I had rambled about the Greek crisis and its effect on demographics in an older post. My views on that remain the same.
Available data for births in Greece run up to 2009 so we don’t know yet what happened in 2010.
As you can see in the chart, after 2000 or so the number of births had started to edge upwards. In 2009 when the international crisis became more than visible, that upward movement was halted. In my humble opinion the overall number of births will keep declining for some time.
My reasoning is simple. People in Greece are used to a certain standard of living which on aggregate was rather high. The crisis is changing that and the worst in that respect are yet to come. With unemployment in an explosive upward path and real disposable income in an abysmal downward path, the standard of living of Greek people is plummeting. No one knows when the bottom will be reached since things are really volatile both economic/financially and socially. In such a low-visibility environment people can’t form some kind of expectations about what’s next and can’t start mapping out the rest of their lives, so household formation and births should, in my humble opinion, be declining fast.
Until, things stabilize and people get used to the new normal and some sort of light at the end of the tunnel becomes visible, the number of births will probably not start rising again.
It is true that in low income countries the number of births is higher and are not declining because of the economic situation. There is a clear difference between the two situations, people there are considering this situation as normal and have not experienced an abrupt drop in their disposable income. If you rise high and then fall back down then the fall and subsequent reality that you have to live in is far more painful than if you had remained down low without rising.
I know that all these sound pretty theoretical and behavioural so here are some examples of the evolution of births in countries that experienced sharp drops in employment and disposable incomes.
|source: Czech Statistical Office|
Here’s the evolution of births in Czech Republic. After the communist state crumbled, the uncertainty and the fact that people had to adjust to a totally different reality than what they considered normal for a long time, caused the number of births to fall sharply. As unemployment started falling and disposable income rising, births rebounded, to start falling slightly again since the onset of the present crisis.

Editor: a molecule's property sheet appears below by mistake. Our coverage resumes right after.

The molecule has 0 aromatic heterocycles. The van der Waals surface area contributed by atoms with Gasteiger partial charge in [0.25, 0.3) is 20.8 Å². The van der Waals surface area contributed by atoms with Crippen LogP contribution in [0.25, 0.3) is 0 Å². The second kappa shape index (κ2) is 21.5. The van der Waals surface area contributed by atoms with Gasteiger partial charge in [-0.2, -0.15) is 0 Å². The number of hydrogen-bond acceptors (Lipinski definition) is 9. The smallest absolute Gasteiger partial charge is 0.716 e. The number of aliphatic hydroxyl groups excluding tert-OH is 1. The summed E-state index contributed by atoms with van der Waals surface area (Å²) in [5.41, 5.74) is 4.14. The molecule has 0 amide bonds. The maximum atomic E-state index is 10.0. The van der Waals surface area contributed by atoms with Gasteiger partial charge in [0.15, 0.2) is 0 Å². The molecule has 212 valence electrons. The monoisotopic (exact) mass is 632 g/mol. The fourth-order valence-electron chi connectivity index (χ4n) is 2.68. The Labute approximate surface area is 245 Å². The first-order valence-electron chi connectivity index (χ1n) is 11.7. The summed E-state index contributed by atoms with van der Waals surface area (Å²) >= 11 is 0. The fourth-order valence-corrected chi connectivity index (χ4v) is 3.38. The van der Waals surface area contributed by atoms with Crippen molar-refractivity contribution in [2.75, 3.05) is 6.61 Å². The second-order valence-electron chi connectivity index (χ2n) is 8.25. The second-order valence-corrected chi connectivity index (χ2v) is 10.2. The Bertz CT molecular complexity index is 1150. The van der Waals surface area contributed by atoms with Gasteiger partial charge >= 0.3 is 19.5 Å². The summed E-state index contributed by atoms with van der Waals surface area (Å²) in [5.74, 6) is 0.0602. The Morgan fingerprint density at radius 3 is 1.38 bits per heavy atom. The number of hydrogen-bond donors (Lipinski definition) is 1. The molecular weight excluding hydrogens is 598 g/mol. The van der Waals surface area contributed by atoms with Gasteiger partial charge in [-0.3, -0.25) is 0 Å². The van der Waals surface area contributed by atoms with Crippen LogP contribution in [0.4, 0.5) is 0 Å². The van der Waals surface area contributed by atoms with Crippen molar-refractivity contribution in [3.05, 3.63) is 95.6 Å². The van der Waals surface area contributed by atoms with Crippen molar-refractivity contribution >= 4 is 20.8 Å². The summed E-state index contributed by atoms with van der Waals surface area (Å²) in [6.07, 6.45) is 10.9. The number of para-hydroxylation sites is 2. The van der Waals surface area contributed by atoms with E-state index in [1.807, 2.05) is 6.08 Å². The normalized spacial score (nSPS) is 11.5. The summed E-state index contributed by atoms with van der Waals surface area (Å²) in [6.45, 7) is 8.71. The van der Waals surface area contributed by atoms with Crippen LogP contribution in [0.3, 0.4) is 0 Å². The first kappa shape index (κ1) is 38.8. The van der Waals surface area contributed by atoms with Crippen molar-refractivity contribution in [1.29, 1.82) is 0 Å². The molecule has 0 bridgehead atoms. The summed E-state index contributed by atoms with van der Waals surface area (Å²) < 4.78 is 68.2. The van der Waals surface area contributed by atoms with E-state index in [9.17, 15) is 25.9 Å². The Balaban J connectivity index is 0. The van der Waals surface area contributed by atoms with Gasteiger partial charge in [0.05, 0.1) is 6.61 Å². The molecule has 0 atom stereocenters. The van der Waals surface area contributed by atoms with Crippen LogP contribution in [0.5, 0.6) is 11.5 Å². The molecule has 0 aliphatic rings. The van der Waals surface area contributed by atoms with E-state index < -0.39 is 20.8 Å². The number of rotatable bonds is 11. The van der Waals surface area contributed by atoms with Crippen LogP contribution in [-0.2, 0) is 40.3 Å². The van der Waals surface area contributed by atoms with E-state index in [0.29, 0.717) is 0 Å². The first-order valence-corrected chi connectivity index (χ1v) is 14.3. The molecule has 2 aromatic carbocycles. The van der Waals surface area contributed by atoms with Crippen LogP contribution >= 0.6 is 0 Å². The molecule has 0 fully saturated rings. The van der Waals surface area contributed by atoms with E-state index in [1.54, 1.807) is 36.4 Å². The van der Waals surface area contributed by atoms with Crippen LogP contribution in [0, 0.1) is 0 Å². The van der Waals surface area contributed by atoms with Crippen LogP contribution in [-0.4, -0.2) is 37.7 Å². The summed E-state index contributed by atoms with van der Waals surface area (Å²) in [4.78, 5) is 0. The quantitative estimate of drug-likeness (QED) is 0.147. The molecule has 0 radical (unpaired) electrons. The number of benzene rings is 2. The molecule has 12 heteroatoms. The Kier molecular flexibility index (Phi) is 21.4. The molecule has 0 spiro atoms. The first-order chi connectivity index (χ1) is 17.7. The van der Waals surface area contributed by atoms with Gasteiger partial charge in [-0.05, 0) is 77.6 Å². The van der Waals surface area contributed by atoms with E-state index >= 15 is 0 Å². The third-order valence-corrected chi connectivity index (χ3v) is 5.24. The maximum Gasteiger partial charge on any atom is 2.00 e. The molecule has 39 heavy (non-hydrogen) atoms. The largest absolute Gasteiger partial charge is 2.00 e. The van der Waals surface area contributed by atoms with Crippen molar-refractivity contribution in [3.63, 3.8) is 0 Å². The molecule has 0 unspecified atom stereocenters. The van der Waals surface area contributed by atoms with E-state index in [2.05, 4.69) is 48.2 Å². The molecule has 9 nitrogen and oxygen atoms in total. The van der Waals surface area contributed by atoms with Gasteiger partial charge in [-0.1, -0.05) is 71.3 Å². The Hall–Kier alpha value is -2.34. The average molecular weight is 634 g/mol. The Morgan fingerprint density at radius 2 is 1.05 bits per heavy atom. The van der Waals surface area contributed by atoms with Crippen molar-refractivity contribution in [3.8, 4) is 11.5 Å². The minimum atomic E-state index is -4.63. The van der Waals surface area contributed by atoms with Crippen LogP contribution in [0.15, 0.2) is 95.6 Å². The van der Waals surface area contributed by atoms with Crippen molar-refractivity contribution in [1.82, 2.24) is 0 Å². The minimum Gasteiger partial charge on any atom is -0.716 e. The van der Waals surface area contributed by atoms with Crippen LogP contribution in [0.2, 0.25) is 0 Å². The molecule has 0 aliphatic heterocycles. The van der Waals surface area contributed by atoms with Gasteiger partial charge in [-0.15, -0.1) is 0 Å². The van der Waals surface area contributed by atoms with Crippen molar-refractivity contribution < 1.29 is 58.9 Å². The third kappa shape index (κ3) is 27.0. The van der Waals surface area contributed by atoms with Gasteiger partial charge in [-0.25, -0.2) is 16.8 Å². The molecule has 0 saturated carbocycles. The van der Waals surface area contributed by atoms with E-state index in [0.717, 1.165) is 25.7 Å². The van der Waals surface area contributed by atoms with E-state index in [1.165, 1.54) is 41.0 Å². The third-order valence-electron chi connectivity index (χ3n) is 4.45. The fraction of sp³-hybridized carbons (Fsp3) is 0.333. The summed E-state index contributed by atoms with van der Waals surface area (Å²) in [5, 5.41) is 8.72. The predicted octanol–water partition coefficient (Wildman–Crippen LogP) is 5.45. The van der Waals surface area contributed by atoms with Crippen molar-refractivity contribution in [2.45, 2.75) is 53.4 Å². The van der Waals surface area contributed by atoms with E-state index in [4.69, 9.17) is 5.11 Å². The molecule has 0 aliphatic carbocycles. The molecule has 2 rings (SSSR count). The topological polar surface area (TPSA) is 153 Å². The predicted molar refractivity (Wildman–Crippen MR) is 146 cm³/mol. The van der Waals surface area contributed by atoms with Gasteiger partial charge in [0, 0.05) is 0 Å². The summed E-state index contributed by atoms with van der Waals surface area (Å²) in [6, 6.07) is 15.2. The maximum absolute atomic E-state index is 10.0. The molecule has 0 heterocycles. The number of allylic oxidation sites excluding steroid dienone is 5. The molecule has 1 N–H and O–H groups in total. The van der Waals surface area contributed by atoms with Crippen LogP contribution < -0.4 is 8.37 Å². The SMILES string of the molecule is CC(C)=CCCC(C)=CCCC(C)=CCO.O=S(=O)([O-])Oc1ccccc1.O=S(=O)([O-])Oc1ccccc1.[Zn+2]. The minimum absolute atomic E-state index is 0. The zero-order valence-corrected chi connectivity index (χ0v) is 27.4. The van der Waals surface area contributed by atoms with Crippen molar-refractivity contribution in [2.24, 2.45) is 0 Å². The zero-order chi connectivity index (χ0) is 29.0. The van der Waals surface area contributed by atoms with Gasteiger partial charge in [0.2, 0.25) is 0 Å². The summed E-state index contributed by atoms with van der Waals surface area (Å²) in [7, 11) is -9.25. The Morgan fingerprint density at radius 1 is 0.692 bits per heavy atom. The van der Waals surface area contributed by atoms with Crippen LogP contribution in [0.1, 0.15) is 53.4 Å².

Let’s have a look at neighbouring Slovak Republic. The narrative’s the same really so here’s the chart.
|source: Statistical Office of the Slovak Republic|
Another former communist country that experienced a spectacular drop in births after the fall of communism is Latvia. When unemployment started falling and disposable income rising again births started rising as well until the crisis set in. Fast forward to 2008. Latvia was hit particularly hard from the crisis and enacted draconian austerity measures, the result? Annual births fell to the level that they were before they resumed their upward movement right before the 00s.
|source: Latijas Statistika|
Finally let’s take a look at Iceland.
|source: Statistics Iceland|
For the first time since 2002 births fell in 2010, after the country fell into a particularly deep recession in 2009, the result of a property bubble bursting and the country’s banking system going bust. This could as well be a one-off event but keep in mind that there are heavy negative net migration flows out of Iceland which could very well reduce the young population of the country. It seems (to me) more than possible that household formation and births could keep declining with it. Not only are Icelanders leaving Iceland again but also foreign immigrants are leaving Iceland too. Maybe the large immigration inflows that Iceland experienced during the 00s was the main reason that births rose for the whole decade.
If you want to see some proof of the relationship between disposable income and births here is a simple regression for Czech Republic.
|source: Czech Statistical Office, own calculations|
All in all, a fall in household formation and births could have both short-term and medium/long term consequences for a country. In the short-term end of the spectrum a select few of these consequences could include a fall in demand for consumer durables and housing along with a fall in potential households’ consumption. In the long-term, it could mean additional strain for a country’s pension system, a fall in the savings rate, potential geopolitical implications along with the short-term consequences magnified, etc.
All the above bear obvious implications for Greece. In my book Greece is in for a serious decline in births, but let’s see what actually happens…
P.S. I couldn't find annual births data for Slovak Republic, so I don't know whether they are declining or not during the crisis. One thing about the crude birth rate is that it captures changes in raw births data with a lag or one could say that it is slower to react to these changes.
P.S.2. A friend from twitter pointed out that the total fertility rate for Iceland also rose during the 2002-2010 period, so it would very well be that all Icelanders were having more children. Me claiming that immigrants were responsible for the increased births was not based on statistical facts, it was just a personal guess. The total fertility rate is an aggregate measure so one can't discern where the bout of increased births comes from. My reasoning was based on the fact that immigration rose sharply during the same time.